Saidamen’s dojo served as a meeting and gathering place for the village young people to exchange news, talk and learn from one another. It was also a place for them to release some of the youthful energy they all possessed with vigorous martial art practice. This reminded me of my days as a boy in Japan where it was also common for dojos to be a local gathering place for growing boys and young men.
The visit to Marawi was a very valuable exchange for everyone. Beyond race, religion or nationalism together we built the beginning of an understanding and trust that I believe in. Through the looking glass of our Aikido perspective, Saidamen is doing well as a young leader in his community. I hope to be able to support his efforts and help him build his activities in Marawi well into the future.
When it was time to leave the dojo, dozens of children, students and elders gathered around the taxi to bid us farewell. A few of the kids even ran after the car as we pulled away. I never felt an inkling of the supposed danger that the world has been watching for in this area. The memories I came away with from Marawi were that of very innocent country people who went out of their way to be kind and generous to me. I will never forget the gentle hearts of the Muslim people I met there.
To Saidamen and others who practice in front line dojos everywhere I want you to remember another story.
Twenty years ago, I was taken to a place in Northern Japan where the Founder of Aikido, Morihei Ueshiba himself had taught forty years before. I was surprised to see that it was actually a small barn with a bare earthen floor about ten tatami mats in size . If the horses that lived in the barn were to put their heads out of their stalls while students were practicing with the Founder, they would have knocked someone over it was so small. The earthen floor was covered with a thinkamasu (rice straw mat) where the ten or so students would gather to practice under the Founder.
It was from these humble beginnings that Aikikai Aikido’s Akita Prefecture’s branch was born. Aikikai Akita Aikido is now very large, and today the area where this barn is located is crowded with houses, but when I was a child in Akita this was just a small village far from the downtown streets of Akita City. I reflect now on the thought that the Founder came to this area at all. In those days it would have taken him about thirteen hours by train to get there. We don’t know now why he came to this poor local area in Northern Akita Prefecture but it is a great reminder to all of us that Aikido was not born in a dojo as big or as rich as a castle. Aikido in Akita Prefecture began in this small village, in this tiny dojo by an Aikido pioneer named Ueshiba. This is a very important thing to remember, for at one time this dojo was a front line dojo as well.
Different life styles; Different meaning and purpose for practicing Aikido.
On this journey through Asia I had many opportunities to meet both with “kings” and with simple people from the smallest of villages. It is not that one is good and one is bad. Personally, I am most drawn to the people I have met who are searching in their practice of Aikido for ways to help in their own lives and to help their own communities through the problems and obstacles of political unrest, religious discord, and economic hardships. The people I met on this journey are making progress; sometimes small but in a very real way.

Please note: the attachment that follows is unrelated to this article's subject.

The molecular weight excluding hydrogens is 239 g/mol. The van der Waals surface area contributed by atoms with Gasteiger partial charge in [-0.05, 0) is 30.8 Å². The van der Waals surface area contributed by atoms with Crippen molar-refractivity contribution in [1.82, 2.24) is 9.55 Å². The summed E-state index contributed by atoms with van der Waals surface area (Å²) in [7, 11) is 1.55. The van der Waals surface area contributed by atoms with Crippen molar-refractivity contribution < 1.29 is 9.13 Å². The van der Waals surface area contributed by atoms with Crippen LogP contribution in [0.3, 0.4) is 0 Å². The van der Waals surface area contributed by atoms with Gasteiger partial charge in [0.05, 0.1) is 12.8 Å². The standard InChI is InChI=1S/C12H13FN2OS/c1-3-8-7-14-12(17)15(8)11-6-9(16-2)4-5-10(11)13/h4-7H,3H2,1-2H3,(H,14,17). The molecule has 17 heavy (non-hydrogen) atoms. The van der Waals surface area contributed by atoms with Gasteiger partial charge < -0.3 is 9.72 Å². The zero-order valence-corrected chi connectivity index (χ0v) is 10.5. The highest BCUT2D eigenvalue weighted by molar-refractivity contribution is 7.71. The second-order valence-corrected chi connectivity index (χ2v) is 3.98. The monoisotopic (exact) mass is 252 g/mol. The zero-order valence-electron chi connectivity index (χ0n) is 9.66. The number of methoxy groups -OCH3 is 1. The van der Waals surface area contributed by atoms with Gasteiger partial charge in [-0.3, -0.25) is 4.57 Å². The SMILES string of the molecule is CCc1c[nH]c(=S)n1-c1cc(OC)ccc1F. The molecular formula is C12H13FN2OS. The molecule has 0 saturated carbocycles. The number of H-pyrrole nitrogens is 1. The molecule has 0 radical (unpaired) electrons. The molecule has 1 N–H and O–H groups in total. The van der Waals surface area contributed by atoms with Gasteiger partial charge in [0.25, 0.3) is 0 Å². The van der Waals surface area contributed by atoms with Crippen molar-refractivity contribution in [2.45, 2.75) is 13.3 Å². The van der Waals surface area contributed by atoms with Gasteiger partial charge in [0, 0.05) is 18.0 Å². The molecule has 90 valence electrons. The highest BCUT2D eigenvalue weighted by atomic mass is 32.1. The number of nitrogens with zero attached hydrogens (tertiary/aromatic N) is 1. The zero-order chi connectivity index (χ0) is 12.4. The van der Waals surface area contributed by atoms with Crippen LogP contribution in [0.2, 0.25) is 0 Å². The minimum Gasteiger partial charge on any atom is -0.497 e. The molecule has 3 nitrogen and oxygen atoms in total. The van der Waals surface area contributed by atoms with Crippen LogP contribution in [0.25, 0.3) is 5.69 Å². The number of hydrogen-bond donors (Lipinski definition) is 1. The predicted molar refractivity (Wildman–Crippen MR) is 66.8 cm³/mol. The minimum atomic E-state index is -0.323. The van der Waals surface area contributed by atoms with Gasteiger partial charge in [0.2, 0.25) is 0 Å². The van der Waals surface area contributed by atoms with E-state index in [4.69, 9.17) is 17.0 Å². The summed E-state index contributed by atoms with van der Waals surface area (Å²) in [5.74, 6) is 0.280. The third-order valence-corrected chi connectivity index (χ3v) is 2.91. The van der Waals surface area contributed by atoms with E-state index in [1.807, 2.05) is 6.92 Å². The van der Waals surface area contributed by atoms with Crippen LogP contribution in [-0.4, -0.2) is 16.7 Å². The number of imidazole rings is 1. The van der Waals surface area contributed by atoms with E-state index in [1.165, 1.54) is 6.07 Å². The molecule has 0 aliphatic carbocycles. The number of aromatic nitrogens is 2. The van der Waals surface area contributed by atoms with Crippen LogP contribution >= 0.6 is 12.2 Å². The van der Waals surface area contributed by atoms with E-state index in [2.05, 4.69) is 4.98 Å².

Between Earth and Sky.
In our own lives, we all stand tall, reaching for the sky. It is considered a virtue in our society to always be challenging ourselves to go higher and higher; to reach for more and more. If we are to reach this sky, I believe that we must first be standing firmly on the ground. We need to be able to see exactly where we are standing, to have a foundation based in reality. If we can truly see where we are standing, we can also more clearly understand the value of the martial art we practice. There is a difference between the pursuit of the true spirit of martial arts and the pursuit of fighting prowess. To truly understand, we need to explore the philosophy behind the art; true martial art training is not about fighting bloody competitions to win it is about understanding. Reaching the sky depends greatly on knowing where on the earth you stand first.
I left Iligan to return to CDO where I practiced Aikido with Alexander Y Javier Sensei at the Mindanao Aikido Propagation Center. It was soon time for me to leave for the next part of my journey and it was time to say goodbye. At the airport I said farewell to Ava, Saidamen and Benny who had been my constant companions in Mindanao. All of their eyes were shining as we said our farewells. As I turned to go, I could almost hear the sound of tears falling behind me. I did not trust myself to turn around and wave my final farewell until I was well down the terminal unless they see mine.
To Ava, Saidamin and Benny, my hopes are that you will continue your leadership in your communities. Take care of your elders and be a role model for the young. Try your best. The hard experiences and tough life you live today will bring you wisdom and serve you well in the future.
Thank you to everyone in Iligan and Marawi for your kindness. I am very happy I had the chance to meet you.
I have something to ask of all Aikidoka who read this article. In many countries, there is a great need for used Aikido books; especially Aikikai Aikido and Yoshinkan Aikido books are needed. It does not matter if the books are written in Japanese or English, pictures speak a thousand words, so books with lots of pictures are the best. Books are needed for front line dojos in areas where eager students and even instructors do not have the financial resources to attend established dojos or there are none available in their area.
If you have any books you would like to donate, please write a personal message in the cover if you would like and send them to AHAN at:
AHAN Used Book Distribution Project
Denver, Colorado 80204
Written by Gaku Homma
Nippon Kan Kancho
March 20th, 2007
Note from AHAN Headquarters: On February 26th, 2007, Homma Kancho personally donated (60) new 3 ft square jigsaw gym mats to the students in Iligan and Marawi.